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Can A Mini Be Too Light?


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#1 HUBBA.HUBBA

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Posted 05 November 2019 - 09:08 PM

In the quest for power to weight ratio gains can you go too far making it too light. Not from a structural point of view, but more on performance, suspension point of view. More and more people put lots of holes in their car, surely there's a point where it can go too far?

Edited by HUBBA.HUBBA, 05 November 2019 - 09:09 PM.


#2 nicklouse

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Posted 05 November 2019 - 09:20 PM

It depends on what you mean by performance.

 

but I will say this you can throw as much power as you want at a poorly set up car and get nowhere near a well set up car with less power.

 

some completion have minimum weight limits so there must be an advantage. 
 

again there is the issue of where the weight is.



#3 mab01uk

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Posted 05 November 2019 - 10:09 PM

'Mo Mendhams' famous odd looking ultra-lightweight aluminium paneled race Mini from the 1970's (No. 179)  :D

http://www.theminifo...-photos/page-11

 

Mo-Mendam_zps88b1280f.jpg

Mo-Mendham-3_zps21d26367.jpg

Mo-Mendham-2_zpsa815600c.jpg

Mo-Mendham-4_zpscef7d270.jpg

Mo-Mendham-5_zpsd8f85d4d.jpg

 

 

Mo Mendhams very strange looking ultra-lightweight aluminium paneled Mini No.179 (at 1m15s) can be seen in this race video from Crystal Palace Sep 9th 1972.


Edited by mab01uk, 05 November 2019 - 10:15 PM.


#4 Cooperman

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Posted 05 November 2019 - 10:20 PM

Mo Mendham was a well-qualified aerospace engineer and he and I were student-apprentices at the old de Havilland Aircraft Company from 1957 until 1962. We were also great friends and I navigated for him on several rallies, although racing was his real love.

 

The big thing for Mo was weight reduction and he was very successful. He first raced a TVR Grantura Mk.1 which he really did a lot of weight reduction on. However, after a crash at Mallory Park he said to me that he was left there sitting in a heap with a load of glass-fibre bits 'sticking up his ****'. He then decided that Minis were the way to go and built several, including the one shown. He wouldn't have seat belts (not compulsory back then) because they added weight.

 

Apart from being a really talented driver, his engineering skills were fantastic.



#5 Bobbins

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Posted 05 November 2019 - 10:53 PM

In the quest for power to weight ratio gains can you go too far making it too light. Not from a structural point of view, but more on performance, suspension point of view. More and more people put lots of holes in their car, surely there's a point where it can go too far?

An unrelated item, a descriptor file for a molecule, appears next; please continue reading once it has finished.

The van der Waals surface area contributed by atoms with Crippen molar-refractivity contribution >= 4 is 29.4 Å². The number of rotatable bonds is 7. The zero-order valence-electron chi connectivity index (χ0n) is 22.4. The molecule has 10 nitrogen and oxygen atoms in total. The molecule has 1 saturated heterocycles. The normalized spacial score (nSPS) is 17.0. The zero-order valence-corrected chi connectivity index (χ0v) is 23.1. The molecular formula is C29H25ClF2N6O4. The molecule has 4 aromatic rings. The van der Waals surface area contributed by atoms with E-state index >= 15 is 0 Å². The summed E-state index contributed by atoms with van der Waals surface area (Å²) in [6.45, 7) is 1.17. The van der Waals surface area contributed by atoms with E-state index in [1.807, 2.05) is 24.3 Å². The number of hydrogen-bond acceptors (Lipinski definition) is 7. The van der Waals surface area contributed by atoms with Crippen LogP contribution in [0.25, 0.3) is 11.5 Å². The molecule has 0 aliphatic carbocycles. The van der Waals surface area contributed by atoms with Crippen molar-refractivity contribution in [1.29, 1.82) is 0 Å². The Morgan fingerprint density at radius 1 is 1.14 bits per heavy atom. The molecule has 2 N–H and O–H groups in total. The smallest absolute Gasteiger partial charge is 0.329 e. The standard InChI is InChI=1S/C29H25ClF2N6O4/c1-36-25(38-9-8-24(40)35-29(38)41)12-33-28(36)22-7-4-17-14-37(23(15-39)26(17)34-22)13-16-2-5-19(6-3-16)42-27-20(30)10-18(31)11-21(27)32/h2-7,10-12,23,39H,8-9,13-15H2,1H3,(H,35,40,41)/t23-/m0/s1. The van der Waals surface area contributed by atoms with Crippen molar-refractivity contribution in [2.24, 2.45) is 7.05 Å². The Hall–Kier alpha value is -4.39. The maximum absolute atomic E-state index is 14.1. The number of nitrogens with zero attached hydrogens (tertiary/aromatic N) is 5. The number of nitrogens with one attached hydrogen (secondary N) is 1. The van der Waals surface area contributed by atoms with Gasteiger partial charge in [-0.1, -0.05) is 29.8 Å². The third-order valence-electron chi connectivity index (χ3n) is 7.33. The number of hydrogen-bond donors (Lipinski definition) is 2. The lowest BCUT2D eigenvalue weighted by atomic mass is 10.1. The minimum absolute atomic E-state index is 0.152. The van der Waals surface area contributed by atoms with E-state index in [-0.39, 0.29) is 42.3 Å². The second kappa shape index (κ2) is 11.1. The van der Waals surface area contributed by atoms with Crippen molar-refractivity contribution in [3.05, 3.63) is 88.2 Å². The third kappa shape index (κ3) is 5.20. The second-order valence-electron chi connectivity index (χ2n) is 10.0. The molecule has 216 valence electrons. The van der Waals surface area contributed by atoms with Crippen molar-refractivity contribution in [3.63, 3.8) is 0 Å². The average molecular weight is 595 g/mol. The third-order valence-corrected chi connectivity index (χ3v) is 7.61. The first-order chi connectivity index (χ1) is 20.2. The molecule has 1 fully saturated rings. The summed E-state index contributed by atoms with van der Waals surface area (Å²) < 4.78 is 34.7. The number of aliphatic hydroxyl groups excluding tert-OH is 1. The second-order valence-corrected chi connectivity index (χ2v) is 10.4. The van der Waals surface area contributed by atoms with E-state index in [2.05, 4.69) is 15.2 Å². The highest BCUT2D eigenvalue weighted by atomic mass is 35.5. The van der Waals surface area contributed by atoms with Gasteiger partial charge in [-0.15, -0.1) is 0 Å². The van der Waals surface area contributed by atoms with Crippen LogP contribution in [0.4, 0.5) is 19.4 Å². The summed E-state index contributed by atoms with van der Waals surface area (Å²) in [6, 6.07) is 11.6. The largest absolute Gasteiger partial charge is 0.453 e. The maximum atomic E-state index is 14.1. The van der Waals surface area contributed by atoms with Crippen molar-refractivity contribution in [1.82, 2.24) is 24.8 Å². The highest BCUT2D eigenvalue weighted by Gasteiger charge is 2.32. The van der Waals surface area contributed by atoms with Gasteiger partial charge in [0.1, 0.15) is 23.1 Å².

Colin Chapman's concept of "added lightness" will give definite improvements, be aware though that the easiest mass to lose is usually low down which will result in a raised centre of gravity, it's beneficial to lose mass higher up as well.

#6 Cooperman

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Posted 06 November 2019 - 12:37 AM

Back to Mo's Mini the one in the photo had a hand-beaten aluminium roof panel rivetted in place. 



#7 Moke Spider

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Posted 06 November 2019 - 07:11 AM

For road use - yes, they can be too light for sure. Even on the track, there are sensible limits.

 

The sprung / un-sprung ratio heads off in the wrong direction for starters, then you need quite light spring rates, to be more appropriate for the weight of the car, but then this works against you for the mass of it, when accelerating, braking and cornering. The ride quality also suffers.



#8 DeadSquare

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Posted 06 November 2019 - 09:41 AM

In the early 70s, BMW invited about 100 drivers to a day at Silverstone.

 

It was a Teutonic masterclass.  We each did 5 laps with an observer in an Opel and 50% of those deemed more promising got another 5 laps in the BMWs.

 

We were then weighed and measured and our BMI plotted on a graph against our perceived talent.

 

Unfortunately my 6' and 150lb turned out to be my undoing, as I realised when the chief observer told the final 5 "We can not make the cars any lighter, but you can loose 5 Kilos".


Edited by DeadSquare, 06 November 2019 - 09:49 AM.


#9 Algordo1100

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Posted 06 November 2019 - 05:11 PM

Mine certainly goes faster with just me in it. But the ride is much smoother when full of people and luggage. Ha.




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